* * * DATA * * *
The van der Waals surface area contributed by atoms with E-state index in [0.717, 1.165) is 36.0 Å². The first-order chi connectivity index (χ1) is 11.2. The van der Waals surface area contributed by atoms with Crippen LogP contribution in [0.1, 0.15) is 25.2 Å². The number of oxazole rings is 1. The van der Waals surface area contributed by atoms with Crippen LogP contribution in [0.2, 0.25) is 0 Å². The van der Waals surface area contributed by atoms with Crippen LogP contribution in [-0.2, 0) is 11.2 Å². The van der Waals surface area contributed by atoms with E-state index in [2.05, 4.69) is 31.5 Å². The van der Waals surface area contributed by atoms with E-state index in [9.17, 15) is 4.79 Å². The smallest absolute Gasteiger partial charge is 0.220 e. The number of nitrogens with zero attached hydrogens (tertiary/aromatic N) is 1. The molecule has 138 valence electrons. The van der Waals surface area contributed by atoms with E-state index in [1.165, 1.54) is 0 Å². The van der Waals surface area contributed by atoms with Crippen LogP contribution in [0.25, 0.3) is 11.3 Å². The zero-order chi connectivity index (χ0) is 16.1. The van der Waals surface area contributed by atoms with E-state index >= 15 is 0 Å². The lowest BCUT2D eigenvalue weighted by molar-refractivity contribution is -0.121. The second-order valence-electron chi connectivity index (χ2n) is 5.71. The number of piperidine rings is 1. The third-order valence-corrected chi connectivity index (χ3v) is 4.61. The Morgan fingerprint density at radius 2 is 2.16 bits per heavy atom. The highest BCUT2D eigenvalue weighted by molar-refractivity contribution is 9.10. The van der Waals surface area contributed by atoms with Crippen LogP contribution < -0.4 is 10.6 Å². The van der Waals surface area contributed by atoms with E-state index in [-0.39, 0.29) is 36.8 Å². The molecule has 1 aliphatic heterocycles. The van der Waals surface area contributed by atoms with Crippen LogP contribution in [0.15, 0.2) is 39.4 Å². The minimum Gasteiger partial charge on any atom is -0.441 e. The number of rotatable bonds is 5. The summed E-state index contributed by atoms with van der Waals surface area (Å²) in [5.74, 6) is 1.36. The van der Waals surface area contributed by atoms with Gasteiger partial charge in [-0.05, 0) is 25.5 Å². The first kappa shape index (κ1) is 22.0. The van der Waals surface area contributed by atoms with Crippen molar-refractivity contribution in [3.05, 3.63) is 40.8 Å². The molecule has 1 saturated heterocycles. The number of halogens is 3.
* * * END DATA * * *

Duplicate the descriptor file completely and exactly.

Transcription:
The van der Waals surface area contributed by atoms with E-state index in [0.717, 1.165) is 36.0 Å². The first-order chi connectivity index (χ1) is 11.2. The van der Waals surface area contributed by atoms with Crippen LogP contribution in [0.1, 0.15) is 25.2 Å². The number of oxazole rings is 1. The van der Waals surface area contributed by atoms with Crippen LogP contribution in [0.2, 0.25) is 0 Å². The van der Waals surface area contributed by atoms with Crippen LogP contribution in [-0.2, 0) is 11.2 Å². The van der Waals surface area contributed by atoms with E-state index in [2.05, 4.69) is 31.5 Å². The van der Waals surface area contributed by atoms with E-state index in [9.17, 15) is 4.79 Å². The smallest absolute Gasteiger partial charge is 0.220 e. The number of nitrogens with zero attached hydrogens (tertiary/aromatic N) is 1. The molecule has 138 valence electrons. The van der Waals surface area contributed by atoms with E-state index in [1.165, 1.54) is 0 Å². The van der Waals surface area contributed by atoms with Crippen LogP contribution in [0.25, 0.3) is 11.3 Å². The zero-order chi connectivity index (χ0) is 16.1. The van der Waals surface area contributed by atoms with E-state index >= 15 is 0 Å². The lowest BCUT2D eigenvalue weighted by molar-refractivity contribution is -0.121. The second-order valence-electron chi connectivity index (χ2n) is 5.71. The number of piperidine rings is 1. The third-order valence-corrected chi connectivity index (χ3v) is 4.61. The Morgan fingerprint density at radius 2 is 2.16 bits per heavy atom. The highest BCUT2D eigenvalue weighted by molar-refractivity contribution is 9.10. The van der Waals surface area contributed by atoms with Crippen LogP contribution < -0.4 is 10.6 Å². The van der Waals surface area contributed by atoms with E-state index in [-0.39, 0.29) is 36.8 Å². The molecule has 1 aliphatic heterocycles. The van der Waals surface area contributed by atoms with Crippen LogP contribution in [0.15, 0.2) is 39.4 Å². The minimum Gasteiger partial charge on any atom is -0.441 e. The number of rotatable bonds is 5. The summed E-state index contributed by atoms with van der Waals surface area (Å²) in [5.74, 6) is 1.36. The van der Waals surface area contributed by atoms with Gasteiger partial charge in [-0.05, 0) is 25.5 Å². The first kappa shape index (κ1) is 22.0. The van der Waals surface area contributed by atoms with Crippen molar-refractivity contribution in [3.05, 3.63) is 40.8 Å². The molecule has 1 saturated heterocycles. The number of halogens is 3.